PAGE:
Equality – Easier Said than Done

The excitement surrounding the Olympics is beginning to gain momentum. The weekend before last the Premier of Western Australia, Colin Barnett hosted a black-tie farewell dinner for all the athletes based in WA heading to Rio.

Sadly though as was the case four years ago the Premier’s Olympic Dinner was only for the able-bodied athletes heading to Rio. Our Paralympians who will also be heading to Rio were not invited. We covered this very issue four years ago when we wrote Time for Equal Recognition.

What makes this decision so astounding four years later is the fact that the Paralympians came back from London with more medals than their able-bodied counterparts. So why are they still being overlooked by a Premier and a Government who constantly talk about equality?

When delving into the situation, Not The Footy Show was advised that the Premier’s Olympic Dinner is an event that is pushed and organised by the Australian Olympic Committee and also their Western Australian arm, the Western Australian Olympic Committee, a body on which the Premier, Mr Barnett is a Vice President. So too is the leader of the Opposition Mark McGowan, the Minister for Sport, Mia Davies, the shadow Minister for Sport, Peter Watson, and the Mayors of Fremantle and Perth, so why is it that none of these supposed leaders thought to have the Paralympians invited?

Surely it is not unreasonable to think that one of these Minister’s for Sport would have raised the question in relation to recognising our Paralympians on equal footing, when they knew the dinner was being planned? Or are these politicians more concerned about being seen in their best bib and tucker at such an event in order to keep their profiles up than recognising the athletes?

Not the Footy Show was advised by one person close to these events that it was up to the Australian Paralympic Committee (APC) to organise something for the Paralympians. That may well be so, but surely there could have been some collaboration and even cost sharing had the two combined? Did any of the key people consider even asking if such a thing would appeal to the Paralympic athletes and their governing body?

There has sadly been some bad fiscal management when it comes to the APC and maybe that had a an impact on such a conversation taking place. In WA in 2001 the volunteer Chairman of the WA branch of the APC, Maurice Frichot pleaded guilty to 92 charges of stealing from the Committee. A sum of $320,000 was the amount Mr Frichot was believed to have stolen. The Committee’s insurer agreed to pay $199,000 on its indemnity insurance policy. Otherwise it was believed it would have taken the WA Paralympic Committee six years to recoup the money.

The APC itself has found itself in a financial hole of late, with losses of over $4million after the Sochi Winter Paralympics.

In March 2015 the CEO Jason Hellwig resigned after 12 years with the APC, the last five as Chief Executive. Hellwig had also been Chef de Mission of the Australian team at London 2012, and had also been due to be Australia’s Chef de Mission at Rio 2016. Ms Lynne Anderson took over in August 2015 and set about righting the ship financially. She set about securing new commercial partners and a broadcast partnership with Channel Seven.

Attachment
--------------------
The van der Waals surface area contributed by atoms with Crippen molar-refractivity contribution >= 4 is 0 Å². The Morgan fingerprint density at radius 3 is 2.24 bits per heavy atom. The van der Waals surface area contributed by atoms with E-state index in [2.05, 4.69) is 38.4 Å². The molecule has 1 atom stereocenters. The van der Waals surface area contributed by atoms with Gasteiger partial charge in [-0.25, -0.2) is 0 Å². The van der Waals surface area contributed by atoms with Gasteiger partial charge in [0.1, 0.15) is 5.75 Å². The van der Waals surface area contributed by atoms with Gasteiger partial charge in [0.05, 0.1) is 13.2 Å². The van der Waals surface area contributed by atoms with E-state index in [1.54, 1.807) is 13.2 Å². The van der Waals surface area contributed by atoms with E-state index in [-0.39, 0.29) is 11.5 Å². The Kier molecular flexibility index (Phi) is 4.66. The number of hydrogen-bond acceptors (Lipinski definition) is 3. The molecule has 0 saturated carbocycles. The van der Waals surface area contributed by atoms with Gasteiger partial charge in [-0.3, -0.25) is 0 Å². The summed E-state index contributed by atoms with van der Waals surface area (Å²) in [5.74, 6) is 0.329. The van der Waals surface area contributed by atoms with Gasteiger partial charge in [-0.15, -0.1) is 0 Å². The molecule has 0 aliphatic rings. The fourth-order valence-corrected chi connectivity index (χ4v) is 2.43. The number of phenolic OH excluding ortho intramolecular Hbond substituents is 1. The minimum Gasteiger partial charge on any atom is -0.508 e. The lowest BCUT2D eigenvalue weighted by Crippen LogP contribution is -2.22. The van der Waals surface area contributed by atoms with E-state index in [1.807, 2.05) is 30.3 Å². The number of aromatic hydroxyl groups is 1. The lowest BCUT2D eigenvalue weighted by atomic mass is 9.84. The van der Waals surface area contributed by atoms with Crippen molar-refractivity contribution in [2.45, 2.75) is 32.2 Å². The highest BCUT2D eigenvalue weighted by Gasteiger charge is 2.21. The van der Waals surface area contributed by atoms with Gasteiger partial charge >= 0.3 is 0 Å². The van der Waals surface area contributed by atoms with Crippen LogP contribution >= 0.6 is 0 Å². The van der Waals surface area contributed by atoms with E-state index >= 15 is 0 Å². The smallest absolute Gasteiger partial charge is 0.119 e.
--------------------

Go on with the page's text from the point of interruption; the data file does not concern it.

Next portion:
In September 2015 the APC secured an injection of cash from the Australian Sports Commission (ASC) of $3.5 million. This was on the back of Anderson’s appointment, along with a new Board of Directors and a string of changes in the way the organisation would operate in the future.

This one-off investment included a loan of AUS$2.5 million. The rest of the funds provided were on the basis of a grant to help the team in their preparations for the 2016 Paralympic Games in Rio.

So having weathered a perilous financial storm one can understand that a farewell for its athletes in Perth may not be a priority, but these athletes deserve to be treated as equals to their able-bodied counterparts. Therefore a collaborative approach would have been beneficial to both parties.

Not the Footy Show approached The Premier’s office last week to find out if there would be a similar event for the Paralympians, and if not, why not? No reply has been received at the time of writing.

We also approached the APC in Sydney as they no longer have representation in WA. We asked if they were asked to collaborate with the WA Olympic Committee, and also if there were any plans to have a similar event for the Paralympians. Again we have as yet received no response.

However a source has advised that there are now plans to organise something, although we believe it is all very ‘last minute.’ No doubt it will be a very low key event such as a coffee and cake with the Premier at Parliament house, with the TV crews there to film some shots and tick a few boxes.

It is very sad that four years on from London we find our Paralympic athletes, who work just as hard as our able bodied athletes to compete on the Paralympic stage, still being treated differently. You would think that as a state, and our Premier and his fellow politicians would have matured enough in that time to accept that these athletes deserve to share the same stage, deserve the same media attention and deserve the same stylish send off.

Will they get it right in four years time? Will they get it right when the athletes return? Four years ago again there was a welcome home for the Olympians and nothing initially planned for the Paralympians. Let us hope that this is not the case in 2016.



Equality – Easier Said than Done

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